Community 2.0: The Recipe for a Successful Online Community
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Published: 22 Oct 2007
This article examines large, successful web 2.0 sites, such as Wikipedia and Digg, that have built thriving communities and extracts three simple rules that contribute to their success: sense of community, strong recognition, and simple tools. Each rule is explored in depth and examples of each rule in the real world are used to highlight their application.
by Todd Anglin
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Vibrant communities are critical to the success of software companies, especially when your customers are software developers. A quick scan of the biggest players in the software industry reveals some of the largest and most active online communities on the web: Microsoft’s active .NET community, Mozilla’s open-source initiatives, Sun’s fervent Java developers, and Google’s growing API developers. A strong community built around your products can often be the long term competitive advantage that separates you from your competition.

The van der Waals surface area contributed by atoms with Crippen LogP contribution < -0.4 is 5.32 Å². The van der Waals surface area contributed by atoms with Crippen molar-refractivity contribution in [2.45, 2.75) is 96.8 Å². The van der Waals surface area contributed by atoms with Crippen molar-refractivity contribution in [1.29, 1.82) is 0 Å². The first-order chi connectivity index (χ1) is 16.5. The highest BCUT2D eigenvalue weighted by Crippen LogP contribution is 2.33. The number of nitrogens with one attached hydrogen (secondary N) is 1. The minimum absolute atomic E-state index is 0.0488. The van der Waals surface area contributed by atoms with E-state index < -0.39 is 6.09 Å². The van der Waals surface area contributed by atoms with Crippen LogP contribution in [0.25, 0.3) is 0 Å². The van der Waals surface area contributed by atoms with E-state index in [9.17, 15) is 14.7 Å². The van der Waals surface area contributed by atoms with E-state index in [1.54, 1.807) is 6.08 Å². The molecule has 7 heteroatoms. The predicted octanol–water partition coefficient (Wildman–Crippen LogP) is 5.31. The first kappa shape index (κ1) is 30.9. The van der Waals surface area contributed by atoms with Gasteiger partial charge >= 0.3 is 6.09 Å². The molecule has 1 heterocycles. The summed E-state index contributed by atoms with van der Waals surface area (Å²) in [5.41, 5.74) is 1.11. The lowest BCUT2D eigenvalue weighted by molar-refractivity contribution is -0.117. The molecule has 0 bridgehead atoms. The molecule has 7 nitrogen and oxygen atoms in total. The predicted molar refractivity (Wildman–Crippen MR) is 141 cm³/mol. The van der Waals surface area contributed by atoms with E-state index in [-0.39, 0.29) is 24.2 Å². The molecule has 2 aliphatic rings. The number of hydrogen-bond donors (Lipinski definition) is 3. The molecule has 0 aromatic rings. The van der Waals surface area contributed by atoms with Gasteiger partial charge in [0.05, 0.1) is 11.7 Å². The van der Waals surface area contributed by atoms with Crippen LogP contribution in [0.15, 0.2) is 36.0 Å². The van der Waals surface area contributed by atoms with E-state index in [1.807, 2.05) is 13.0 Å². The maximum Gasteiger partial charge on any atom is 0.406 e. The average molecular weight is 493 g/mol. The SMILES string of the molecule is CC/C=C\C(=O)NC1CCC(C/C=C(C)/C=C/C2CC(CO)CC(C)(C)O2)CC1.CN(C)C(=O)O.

The same is true to an even greater extent for web sites that are built completely around the idea of "community." In the years that have passed since sites like Wikipedia, Digg, and Flickr have been introduced, many copy cat sites have tried to imitate their success with generally poor results. What did the "originals" do right that enabled them to attract and build their massive followings?

In this article we will take a close look at some of the most successful online communities on the web and dissect what makes each community successful. We will then take those lessons and apply them to practical steps you can use to build a community that matches the quality of the products or ideas it surrounds.

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